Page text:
Ghada Hatem is a gynaecologist. In 2016 she created la Maison des femmes, a unique place that, every day, welcomes between 30 and 50 women who are victims of violence and provides them with comprehensive medical, psychological, legal services. Let us retrace the story of this special project and its individual driving forces – passion, solidarity and faith in the Hippocratic oath – which allowed it to see the light of day.
Leaders League. You are a gynaecologist and founder of la Maison des femmes, what made you embark on this path that is very focused on helping others?
Ghada Hatem. First and foremost, I had the desire to exercise my professional skills in the fullest way, by offering women comprehensive care. Added to this was the fact that I chose the Paris suburb of Seine-Saint-Denis, where the patients I receive are largely immigrants, members of a more fragile community which have access to fewer resources. These two factors led me to act, so as to provide them with a listening ear and place where they could get the help they needed; a place where their opinions are welcome and lead to care and workshops to rebuild self-esteem, get legal support for if they are victims of violence etc. To be able to offer them an answer as complete as the one they find today in la Maison des femmes was really worth fighting for.
Did you have an uphill battle to get la Maison des femmes built?
It took a lot of effort, yes. First, it was necessary to convince the various stakeholders of the usefulness of the project, and then we had to obtain the necessary financing. It took a lot of time and energy. And this fight continues today to build an extension that will meet the growing demand by welcoming more women. For that, we launched a two-sided funding campaign by creating the Circles 100 women for women and 100 men for women funds. The goal is to receive 200,000 euros in donations.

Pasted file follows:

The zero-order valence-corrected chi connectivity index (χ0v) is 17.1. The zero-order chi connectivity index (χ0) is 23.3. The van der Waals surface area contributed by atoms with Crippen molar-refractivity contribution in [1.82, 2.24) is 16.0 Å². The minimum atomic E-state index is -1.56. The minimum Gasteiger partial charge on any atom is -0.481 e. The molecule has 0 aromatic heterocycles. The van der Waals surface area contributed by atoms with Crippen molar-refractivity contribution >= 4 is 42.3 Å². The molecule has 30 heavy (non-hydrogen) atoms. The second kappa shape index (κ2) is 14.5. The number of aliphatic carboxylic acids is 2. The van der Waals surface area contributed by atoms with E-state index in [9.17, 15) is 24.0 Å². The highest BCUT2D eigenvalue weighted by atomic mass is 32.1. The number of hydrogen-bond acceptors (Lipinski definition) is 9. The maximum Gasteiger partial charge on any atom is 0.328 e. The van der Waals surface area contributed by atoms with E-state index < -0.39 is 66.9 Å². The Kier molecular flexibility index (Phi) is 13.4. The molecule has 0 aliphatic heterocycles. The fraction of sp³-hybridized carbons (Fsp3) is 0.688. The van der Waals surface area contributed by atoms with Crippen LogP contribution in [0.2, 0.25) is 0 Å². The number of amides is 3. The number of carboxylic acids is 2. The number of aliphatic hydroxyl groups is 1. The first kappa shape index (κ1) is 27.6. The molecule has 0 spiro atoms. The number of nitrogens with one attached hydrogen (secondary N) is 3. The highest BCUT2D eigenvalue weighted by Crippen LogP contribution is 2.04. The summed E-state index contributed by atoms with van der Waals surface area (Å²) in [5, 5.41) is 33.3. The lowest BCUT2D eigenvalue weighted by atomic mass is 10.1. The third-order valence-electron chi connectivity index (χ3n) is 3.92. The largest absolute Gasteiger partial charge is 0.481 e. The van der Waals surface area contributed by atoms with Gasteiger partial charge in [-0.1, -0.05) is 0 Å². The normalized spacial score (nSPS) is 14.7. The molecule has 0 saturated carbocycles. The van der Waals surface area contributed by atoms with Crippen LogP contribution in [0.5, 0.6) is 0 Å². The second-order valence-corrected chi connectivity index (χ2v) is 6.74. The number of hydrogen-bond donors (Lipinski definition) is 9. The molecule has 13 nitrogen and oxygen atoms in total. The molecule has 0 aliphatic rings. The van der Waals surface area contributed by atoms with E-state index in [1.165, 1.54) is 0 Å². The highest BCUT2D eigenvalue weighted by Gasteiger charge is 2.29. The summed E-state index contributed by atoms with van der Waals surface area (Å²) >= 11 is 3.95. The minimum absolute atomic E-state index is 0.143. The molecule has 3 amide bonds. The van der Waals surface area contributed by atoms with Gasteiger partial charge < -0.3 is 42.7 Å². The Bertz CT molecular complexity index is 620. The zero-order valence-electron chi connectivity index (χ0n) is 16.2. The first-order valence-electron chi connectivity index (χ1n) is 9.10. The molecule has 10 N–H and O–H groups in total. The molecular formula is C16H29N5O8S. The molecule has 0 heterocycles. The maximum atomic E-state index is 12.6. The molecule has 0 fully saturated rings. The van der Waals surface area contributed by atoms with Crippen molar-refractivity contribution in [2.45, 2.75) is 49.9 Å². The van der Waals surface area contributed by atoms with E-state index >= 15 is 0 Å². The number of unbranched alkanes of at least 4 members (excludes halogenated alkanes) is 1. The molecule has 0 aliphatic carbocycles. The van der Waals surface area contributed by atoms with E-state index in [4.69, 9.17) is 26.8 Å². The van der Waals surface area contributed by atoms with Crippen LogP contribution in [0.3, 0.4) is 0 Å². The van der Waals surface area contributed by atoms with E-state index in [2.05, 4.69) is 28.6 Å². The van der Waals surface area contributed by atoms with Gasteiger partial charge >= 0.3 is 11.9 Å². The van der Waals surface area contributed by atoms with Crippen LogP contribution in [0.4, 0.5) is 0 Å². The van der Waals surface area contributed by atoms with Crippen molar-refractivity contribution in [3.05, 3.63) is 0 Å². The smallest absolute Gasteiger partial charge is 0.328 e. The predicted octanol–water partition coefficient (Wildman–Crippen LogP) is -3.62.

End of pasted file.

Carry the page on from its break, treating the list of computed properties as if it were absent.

What values got you through this period of personal and professional investment?
Values of benevolence, solidarity and citizenship of course and then, quite simply, the Hippocratic oath, which is based on the concern that one must have for others, the sick, the needy etc. The desire of our team and a strong collective need to succeed played a part. If these human values had not been shared by the team, the project would probably never have succeeded.
How important was passion in the success in this project?
Of course, passion has been an essential driving force. In a world so full of violence, so harrowing – women that are raped, circumcised, bereaved, undocumented, and resourceless – and faced with such an atypical project, nothing would have been possible without passion. Without this strong, entrenched belief that we had to hold on, persevere, and continue to believe even when we were faced with – as happened on several occasions – a lack of understanding and rejection.
Now that the project has materialized, what is your definition of success?
For me, success is living in harmony with one's convictions. It is to be faithful to oneself, to what one believes in. It is to be able to say to oneself: "What I do is compatible with who I am. Without this alignment of actions and values there can be no sense of success in my opinion.
What message would you like to convey to decision-makers today?
I would like to tell them that, when one is really obsessed by a project, a vision, and convinced of its usefulness, one must be determined to take blows, face refusals, accept compromises, beg for endorsements. You have to be ready to take the long way round, if you are to see it come to pass and, also, know how to surround yourself from the start with a diverse supporting cast, in order to multiply one’s chance of success.